The stress reactions you feel – tightness in the neck and between the shoulder blades, rapid pulse, sweaty palms along with increased breathing – are all responses by our body to a “fight or flight” situation. When faced with perceived danger, the body’s normal response is to flood the bloodstream with adrenaline and cortisol.
If we truly were in a fight or flight situation, the increased levels of these hormone would be needed to help us “escape”. It is the increased levels of these two hormones that creates the stress response we feel.
Exercise Reduces Stress
Exercising works to help relieve stress by reducing the levels of adrenaline and cortisol, and stimulating the production of endorphins – chemicals in the brain that serve as the body’s natural painkillers and mood improver. Endorphins are reason behind the “runner’s high” or feeling of euphoria so many report after exercising.
But many people suffering from stress ask what kind of exercising works best to reduce stress. The answer is almost any type of aerobic and endurance exercise helps.
Some people use a technique called muscular meditation that uses the large muscle groups of the lower body in a rhythmic, repetitive cadence. Walking and jogging are two examples; using an elliptical trainer is another.
And it doesn’t take long to feel the stress drain out of your body. A short 20-minute workout can clear your mind and reduce the stress.
While regular exercising works to reduce the level of stress, other types of exercising can also have a calming effect. Because stress frequently causes rapid, shallow, and erratic breathing, deep breathing helps to overcome these respiratory responses.
To practice deep breathing:
1. Breathe in slowly and deeply pulling in as much air as you can.
2. Hold your breath briefly.
3. Exhale slowly, thinking “relax.”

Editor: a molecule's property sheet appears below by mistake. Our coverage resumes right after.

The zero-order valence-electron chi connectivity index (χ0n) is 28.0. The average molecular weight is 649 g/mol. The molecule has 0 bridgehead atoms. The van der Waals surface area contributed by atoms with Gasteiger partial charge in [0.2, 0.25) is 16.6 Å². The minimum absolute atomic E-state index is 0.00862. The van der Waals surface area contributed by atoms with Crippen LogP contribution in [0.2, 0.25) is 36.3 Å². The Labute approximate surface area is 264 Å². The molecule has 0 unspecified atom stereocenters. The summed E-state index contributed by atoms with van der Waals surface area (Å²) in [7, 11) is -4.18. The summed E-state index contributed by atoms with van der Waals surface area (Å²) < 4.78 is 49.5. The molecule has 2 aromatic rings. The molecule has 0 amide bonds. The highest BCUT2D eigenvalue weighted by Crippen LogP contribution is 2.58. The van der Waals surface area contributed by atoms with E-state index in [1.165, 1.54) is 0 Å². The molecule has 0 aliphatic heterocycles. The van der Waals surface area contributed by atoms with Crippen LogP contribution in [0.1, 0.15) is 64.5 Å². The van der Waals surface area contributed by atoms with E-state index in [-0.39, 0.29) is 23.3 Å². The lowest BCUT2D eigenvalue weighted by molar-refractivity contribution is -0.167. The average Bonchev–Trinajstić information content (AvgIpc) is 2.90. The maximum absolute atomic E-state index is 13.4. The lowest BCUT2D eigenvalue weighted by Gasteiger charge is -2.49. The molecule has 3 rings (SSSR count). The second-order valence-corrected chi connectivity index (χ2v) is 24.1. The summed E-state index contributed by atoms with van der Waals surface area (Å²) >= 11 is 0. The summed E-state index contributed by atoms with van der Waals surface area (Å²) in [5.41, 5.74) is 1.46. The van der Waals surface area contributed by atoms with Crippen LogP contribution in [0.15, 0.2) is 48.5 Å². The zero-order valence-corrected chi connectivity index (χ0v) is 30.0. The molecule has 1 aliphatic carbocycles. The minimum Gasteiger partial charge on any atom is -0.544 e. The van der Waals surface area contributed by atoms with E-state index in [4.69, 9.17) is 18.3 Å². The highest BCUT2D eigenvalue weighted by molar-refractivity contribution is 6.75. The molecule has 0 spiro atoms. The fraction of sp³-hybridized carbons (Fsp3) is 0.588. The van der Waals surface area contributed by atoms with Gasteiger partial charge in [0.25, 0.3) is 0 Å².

4. Repeat the entire sequence five to 10 times, concentrating on breathing deeply and slowly.
When you start to feel the effects of stress, turn to deep breathing as a deterrent until you can exercise to further relieve the effects of stress.
Deep breathing can be done alone or in combination with yoga which also brings in meditation and a series of poses both designed to relax the body.
You don’t have to give in to stress. While you might not be able to control the source of stress, you can manage its effects though yoga, aerobic/endurance exercises and deep breathing.
Work/ Life Balance
Researchers have recently found that exercise plays a role in how individuals feel they can manage their work-life balance, affecting their stress levels.
“Individuals who exercised regularly were more confident they could handle the interaction of their work and home life and were less likely to be stressed at work,” said Russell Clayton, lead author on the paper.
Clashes between work and home can be characterized in two ways.
1. Work interference with family, where typical job-based pressures that can lead to interference (either time or psychologically) of family time.
2. Family interference with work, when personal issues find a way into the workday and compete with “work time.”
The researchers wanted to find if exercise helped both.
Exercise definitely helps to reduce stress, earlier studies have shown. One previous study looked at Tai Chi exercise programs over 12 weeks. Another study looked at high-intensity aerobic exercise. Both showed reductions of self-reported stress.
What researchers didn’t know is if the reduction of stress actually helped people feel they had a better work-life balance.
“The idea sounds counterintuitive,” Clayton said. “How is it that adding something else to our work day helps to alleviate stress and empower us to deal with work-family issues? We think exercise is a way to psychologically detach from work — you’re not there physically and you’re not thinking about it either — and, furthermore, it can help usfeel good about ourselves.”
In fact, the findings of this study do suggest work-life balance can be improved by exercise.
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